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Current state of Ukrainian solar energy

Energy plays a crucial role in ensuring the economic functioning and development of Ukraine. Before the onset of full-scale aggression, the Ukrainian energy sector was one of the largest in Europe. The installed capacity of power stations integrated into the unified energy system of Ukraine in February 2022 was approximately 37 GW

Overall Condition

At the beginning of 2022, the total installed renewable energy capacity in Ukraine was about 10 GW. Most of the green generation facilities were built before 2020. At that time, there was a higher level of the «green» tariff. This increased the investment attractiveness of solar power plant construction projects. As of January 2023, 6.3 GW of industrial and 1.4 GW of domestic solar power plants were built in Ukraine.

Since February 24, 2022, Ukrainian energy facilities have been under constant attack by the Russian military. The energy system has withstood hundreds of such attacks and even endured its first-ever blackout in history.

Overall, about 50% of Ukraine's energy infrastructure has been damaged. The Kyiv School of Economics Research Center estimated the direct damage to Ukraine's energy infrastructure at $8.8 billion as of June 2023. The situation needs to be considered in a holistic manner, as solar energy is part of the United Energy System of Ukraine.

The war is having a significant negative impact on Ukrainian solar energy. Specifically, 14% of industrial solar power plants (SPPs) have been damaged. Additionally, over 500 MW of installed capacity of SPPs is located in the occupied territories.

These are 62 industrial solar power plants, not counting home solar power plants. Some of these SPPs are forced to operate in parallel with the Russian power grid, i.e. not for Ukraine. There are about 5,500 MW of industrial solar power plants and about 1,200 MW of small domestic solar power plants on the controlled territory of Ukraine, which are also severely damaged by the hostilities.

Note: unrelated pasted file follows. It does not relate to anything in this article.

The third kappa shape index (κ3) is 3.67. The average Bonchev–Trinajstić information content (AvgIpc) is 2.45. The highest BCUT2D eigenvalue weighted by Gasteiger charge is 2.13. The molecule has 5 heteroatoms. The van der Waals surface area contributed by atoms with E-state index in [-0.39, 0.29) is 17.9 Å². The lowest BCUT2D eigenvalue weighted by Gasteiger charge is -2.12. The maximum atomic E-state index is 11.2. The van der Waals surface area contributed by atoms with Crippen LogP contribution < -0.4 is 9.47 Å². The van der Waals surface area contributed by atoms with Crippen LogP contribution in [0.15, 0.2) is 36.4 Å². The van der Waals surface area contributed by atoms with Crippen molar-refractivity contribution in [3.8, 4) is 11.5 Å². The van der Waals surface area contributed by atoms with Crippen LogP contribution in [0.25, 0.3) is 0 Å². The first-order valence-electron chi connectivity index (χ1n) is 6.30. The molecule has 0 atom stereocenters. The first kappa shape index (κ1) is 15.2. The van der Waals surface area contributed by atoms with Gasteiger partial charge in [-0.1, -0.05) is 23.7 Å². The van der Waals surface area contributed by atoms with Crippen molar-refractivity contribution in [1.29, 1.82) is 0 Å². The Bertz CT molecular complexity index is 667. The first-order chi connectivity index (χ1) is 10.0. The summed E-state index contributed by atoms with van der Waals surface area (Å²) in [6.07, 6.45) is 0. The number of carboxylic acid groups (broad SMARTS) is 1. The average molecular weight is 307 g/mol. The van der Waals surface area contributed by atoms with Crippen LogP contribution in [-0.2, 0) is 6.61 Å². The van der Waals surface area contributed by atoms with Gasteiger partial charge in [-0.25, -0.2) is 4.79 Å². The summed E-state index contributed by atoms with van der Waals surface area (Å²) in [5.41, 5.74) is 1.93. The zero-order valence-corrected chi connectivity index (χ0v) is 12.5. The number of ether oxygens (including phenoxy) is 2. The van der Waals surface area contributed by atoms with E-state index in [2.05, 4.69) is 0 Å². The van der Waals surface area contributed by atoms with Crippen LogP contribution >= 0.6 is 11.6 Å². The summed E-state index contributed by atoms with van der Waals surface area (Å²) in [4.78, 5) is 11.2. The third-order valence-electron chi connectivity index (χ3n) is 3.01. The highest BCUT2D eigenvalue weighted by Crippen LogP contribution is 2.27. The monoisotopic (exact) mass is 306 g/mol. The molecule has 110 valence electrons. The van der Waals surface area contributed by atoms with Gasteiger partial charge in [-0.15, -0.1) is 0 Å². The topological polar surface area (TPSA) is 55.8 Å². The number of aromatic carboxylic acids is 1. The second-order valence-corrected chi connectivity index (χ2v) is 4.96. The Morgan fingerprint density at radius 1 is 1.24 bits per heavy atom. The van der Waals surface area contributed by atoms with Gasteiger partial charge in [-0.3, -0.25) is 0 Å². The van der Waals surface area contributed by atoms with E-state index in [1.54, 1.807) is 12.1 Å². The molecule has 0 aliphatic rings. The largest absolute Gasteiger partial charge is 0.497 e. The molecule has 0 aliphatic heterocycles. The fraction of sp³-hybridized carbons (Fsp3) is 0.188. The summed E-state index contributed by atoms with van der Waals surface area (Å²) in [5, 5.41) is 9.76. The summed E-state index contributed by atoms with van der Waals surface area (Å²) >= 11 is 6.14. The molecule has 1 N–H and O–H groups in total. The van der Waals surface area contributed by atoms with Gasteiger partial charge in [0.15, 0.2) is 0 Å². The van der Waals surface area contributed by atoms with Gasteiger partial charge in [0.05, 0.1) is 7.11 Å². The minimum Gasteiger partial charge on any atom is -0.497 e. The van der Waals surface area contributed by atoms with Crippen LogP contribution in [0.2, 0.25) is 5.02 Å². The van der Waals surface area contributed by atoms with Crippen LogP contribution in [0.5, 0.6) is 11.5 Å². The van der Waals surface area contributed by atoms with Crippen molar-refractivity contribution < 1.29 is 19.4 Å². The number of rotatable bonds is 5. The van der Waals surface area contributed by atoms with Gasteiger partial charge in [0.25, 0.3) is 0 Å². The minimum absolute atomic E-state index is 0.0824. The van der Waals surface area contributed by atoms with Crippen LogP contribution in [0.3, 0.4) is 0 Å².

As of the beginning of 2022, there were approximately 45,000 prosumers (owners of residential solar power plants, dSPPs). According to our Association's estimates, this number has now increased to almost 53,000. Therefore, over two years, the number of prosumers has grown by 8,000 residential solar power plants.

Based on our estimates, of the 500 MW total solar capacity built in 2023, up to 90% of them do not exceed 1 MW each, and they were primarily commissioned for self-consumption. In 2023, no less than 40% of new solar power plants were equipped with energy storage systems. However, assessing the total and specific capacity of energy storage systems installed on individual solar power plants is currently challenging.

Major challenges and risks for the solar energy sector in Ukraine.

The accumulation of total receivables in the electricity market has become a serious problem for the entire Ukrainian energy sector.


This is caused by military actions, the use of non-market mechanisms for determining the price of electricity for the population, a decrease in consumer solvency, and delays in settlements for the "green" tariff.

The solar energy sector is significantly affected by the indebtedness of the state enterprise "Guaranteed Buyer" to industrial producers of renewable energy under the "green" tariff. The overall payment level of the state enterprise for the year 2022 amounted to 55.3% of the amount stipulated by Ukrainian legislation.

This is caused by military actions, the use of non-market mechanisms for the formation of electricity prices for the population, a decrease in the solvency of consumers and delays in payments under the "green" tariff.

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As of the results of the first nine months of 2023, the payment level stands at 52.3%

By the end of September 2023, the total debt of the company "Guaranteed Buyer" to renewable energy producers exceeded 35 billion UAH. Owners of residential solar power plants were paid only about 36% of the amount stipulated by Ukrainian legislation.
According to the latest statistics from the state enterprise "Guaranteed Buyer," the largest share of purchased electrical energy is attributed to solar energy, accounting for 73.7%. From January 1, 2023, to October 25, only 52.6% of the total outstanding amount has been paid.

The development potential is further complicated by a complex and highly formalized procedure for grid connection and increasing the capacity of power installations.

In addition to the above, the difficulties are exacerbated by the existing damage to equipment caused by the hostilities. This, in turn, reduces the amount of electricity produced by SPPs and contributes to the growth of debt, including to foreign investors who have invested in Ukraine's "green" energy sector.

Near-term goals and strategic development of solar energy